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Case report

May a prostate nodulation be tuberculosis: a case report

May a prostate nodulation be tuberculosis: a case report

Youssef Kharbach1,&, Abdelhak Khallouk2


1Urology Department, Mohammed VI Hospital, Medical School, Abdelmalek Essaâdi University, Tangier, Morocco



&Corresponding author
Youssef Kharbach, Urology Department, Mohammed VI Hospital, Medical School, Abdelmalek Essaâdi University, Tangier, Morocco




Tuberculosis (Tb) is not an exclusive disease of developing countries anymore. Actually, Tb infections began increasing in developed countries. Isolated prostate tuberculosis is rare and often it may mimic prostate cancer especially in the elderly. Diagnosis of prostate tuberculosis depends on histopathological examination and treatment is essentially antibacillary. A literature review showed that the recrudescence of this infection is due to the emergence of resistant bacilli, human migration and the AIDS epidemic. Greater knowledge of this infectious disease is relevant in both developed and developing countries. Authors report herein the case of 78-year-old immune-competent man who presented with lower urinary tract symptoms. Clinical examination revealed an enlarged prostate with firm consistency and one firm nodulation. Prostate cancer was suspected despite a normal PSA rate. The patient underwent a transrectal biopsy and histological examination showed tuberculosis lesions. No other location of tuberculosis was found.



Introduction    Down

Tuberculosis (Tb) is an infectious disease caused by Mycobacterium tuberculosis. It generally affects the lungs, but can also affects other site [1]. According to the World Health Organization (WHO), one-third of the world´s population is currently infected with Mycobacterium tuberculosis [2]. Recrudescence of this infection is due to the emergence of resistant bacilli, human migration and the AIDS epidemic [3]. Urogenital TB (UGTB) is the second most common form of extrapulmonary Tb in countries with severe epidemic situation and the third most common form in regions with low incidence of Tb [2]. We report the case of a 78-year-old immune-competent male who presented an isolated prostate tuberculosis mimicking a cancer with normal PSA rate. We also analyzed the clinical data and reviewed the relevant published literature and present our findings. We performed a bibliographic search on different databases: PubMed, ScienceDirect using the following keywords and MeSH: "Tuberculosis, urogenital", "Prostate" and "Neoplasms". Afterwards a complementary search in Google Scholar was made.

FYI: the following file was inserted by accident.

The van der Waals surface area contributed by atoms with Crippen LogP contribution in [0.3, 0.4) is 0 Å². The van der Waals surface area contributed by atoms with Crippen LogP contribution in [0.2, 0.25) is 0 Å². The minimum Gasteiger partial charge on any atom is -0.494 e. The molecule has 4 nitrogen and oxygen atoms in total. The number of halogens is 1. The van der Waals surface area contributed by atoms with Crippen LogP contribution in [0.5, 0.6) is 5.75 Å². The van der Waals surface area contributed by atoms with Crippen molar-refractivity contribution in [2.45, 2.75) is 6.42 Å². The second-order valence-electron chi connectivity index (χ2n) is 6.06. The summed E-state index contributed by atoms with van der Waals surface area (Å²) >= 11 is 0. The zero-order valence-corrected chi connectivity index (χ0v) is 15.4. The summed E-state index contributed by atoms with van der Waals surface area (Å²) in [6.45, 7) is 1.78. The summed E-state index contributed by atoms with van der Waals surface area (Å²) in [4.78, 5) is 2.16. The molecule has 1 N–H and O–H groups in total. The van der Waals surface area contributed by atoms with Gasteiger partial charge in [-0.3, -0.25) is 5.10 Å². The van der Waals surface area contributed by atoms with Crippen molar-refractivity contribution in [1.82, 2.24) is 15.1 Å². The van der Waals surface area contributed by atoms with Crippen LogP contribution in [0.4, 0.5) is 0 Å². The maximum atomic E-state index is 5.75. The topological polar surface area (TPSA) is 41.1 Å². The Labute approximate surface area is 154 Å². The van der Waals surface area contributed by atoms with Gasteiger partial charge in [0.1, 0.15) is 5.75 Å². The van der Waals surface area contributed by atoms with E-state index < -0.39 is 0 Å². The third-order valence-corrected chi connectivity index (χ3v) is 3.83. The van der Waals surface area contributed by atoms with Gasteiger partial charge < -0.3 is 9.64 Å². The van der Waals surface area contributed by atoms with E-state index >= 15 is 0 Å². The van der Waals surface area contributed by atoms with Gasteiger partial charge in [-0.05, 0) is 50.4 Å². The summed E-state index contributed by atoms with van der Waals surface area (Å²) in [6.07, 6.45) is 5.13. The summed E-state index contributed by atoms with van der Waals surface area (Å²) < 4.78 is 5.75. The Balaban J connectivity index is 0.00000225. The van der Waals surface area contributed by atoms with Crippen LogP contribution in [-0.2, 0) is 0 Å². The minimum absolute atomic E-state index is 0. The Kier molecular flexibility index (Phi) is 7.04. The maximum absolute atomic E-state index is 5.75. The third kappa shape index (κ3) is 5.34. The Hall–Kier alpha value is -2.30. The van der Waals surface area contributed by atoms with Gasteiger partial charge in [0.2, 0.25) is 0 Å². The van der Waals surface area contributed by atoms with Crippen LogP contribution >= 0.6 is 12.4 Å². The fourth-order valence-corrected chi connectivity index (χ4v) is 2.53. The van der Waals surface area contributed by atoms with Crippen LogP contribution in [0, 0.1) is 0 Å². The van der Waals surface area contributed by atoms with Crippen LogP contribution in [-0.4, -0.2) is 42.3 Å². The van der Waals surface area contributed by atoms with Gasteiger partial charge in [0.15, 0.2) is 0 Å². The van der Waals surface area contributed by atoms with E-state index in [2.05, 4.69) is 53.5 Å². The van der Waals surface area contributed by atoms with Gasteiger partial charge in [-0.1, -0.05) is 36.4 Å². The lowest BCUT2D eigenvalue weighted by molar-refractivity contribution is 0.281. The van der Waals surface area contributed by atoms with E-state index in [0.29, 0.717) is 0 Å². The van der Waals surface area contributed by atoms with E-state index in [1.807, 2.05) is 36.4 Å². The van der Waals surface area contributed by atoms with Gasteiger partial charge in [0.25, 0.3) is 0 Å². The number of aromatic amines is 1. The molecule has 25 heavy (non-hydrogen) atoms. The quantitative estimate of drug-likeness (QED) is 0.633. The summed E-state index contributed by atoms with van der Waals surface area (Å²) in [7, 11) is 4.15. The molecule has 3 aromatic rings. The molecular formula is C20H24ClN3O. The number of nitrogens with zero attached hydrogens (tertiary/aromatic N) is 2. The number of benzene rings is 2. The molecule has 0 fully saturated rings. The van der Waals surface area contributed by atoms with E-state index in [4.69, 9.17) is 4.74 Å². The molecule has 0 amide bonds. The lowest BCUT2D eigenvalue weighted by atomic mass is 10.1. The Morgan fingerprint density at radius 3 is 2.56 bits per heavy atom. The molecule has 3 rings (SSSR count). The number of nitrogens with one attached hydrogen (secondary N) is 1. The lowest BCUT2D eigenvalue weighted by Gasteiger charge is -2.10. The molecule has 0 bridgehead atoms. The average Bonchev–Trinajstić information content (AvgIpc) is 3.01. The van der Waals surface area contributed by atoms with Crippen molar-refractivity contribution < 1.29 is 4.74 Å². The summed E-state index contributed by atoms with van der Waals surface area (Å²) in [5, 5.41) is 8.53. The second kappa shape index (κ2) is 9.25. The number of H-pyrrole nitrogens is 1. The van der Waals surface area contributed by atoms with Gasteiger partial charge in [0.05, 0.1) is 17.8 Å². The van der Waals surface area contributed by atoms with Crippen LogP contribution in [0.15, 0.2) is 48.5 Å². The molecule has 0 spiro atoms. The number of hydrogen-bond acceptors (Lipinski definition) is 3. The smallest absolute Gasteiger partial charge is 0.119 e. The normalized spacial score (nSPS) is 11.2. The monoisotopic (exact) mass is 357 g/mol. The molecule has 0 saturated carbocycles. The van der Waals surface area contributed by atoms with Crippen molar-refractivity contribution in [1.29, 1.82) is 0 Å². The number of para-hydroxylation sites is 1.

Patient and observation Up    Down

Mr AE is a 78-year-old male who consulted for progressive lower urinary tract symptoms involving dysuria nycturia and frequency lasting for 8 months. During this period the patient lost 6kg. Digital rectal examination (DRE) revealed an enlarged prostate with firm consistency and one firm nodulation. Prostate specific antigen (PSA) concentration was: 2,87ng/ml. Urinalysis found no leukocyturia or pyuria. Urine culture with specific test for acid-alcohol resistant bacilli was negative. The prostate ultrasound showed an enlarged heterogeneous prostate and it weighs almost 45g. The rest of the clinical and biological examination was negative. Due to the age of our patient, DRE findings and the normal rate of PSA, three diagnoses were raised: poorly differentiated prostatic adenocarcinoma, neuroendocrine tumor and chronic prostatitis. We performed a transrectal ultrasound-guided (TRUS) biopsy of the prostate. The histopathological examination evidenced the presence of epithelioid cell granulomas and giant Lang-Hans cells with foci of caseous necrosis, in favor of an evolutive caseo-follicular tuberculous prostatitis (Figure 1, Figure 2, Figure 3). The patient was vaccinated with Bacillus Calmette-Guérin (BCG) in childhood and had no personal or family history of tuberculosis. Human Immunodeficiency Virus (HIV) serology was negative and no other location of tuberculosis was found. The patient had received his antibacillar treatment according to the national anti-tuberculosis regimen: an intensive two-month phase (rifampicin, isoniazid, pyrazinamide and ethambutol) followed by a four-month phase (rifampicin, isoniazid).



Discussion Up    Down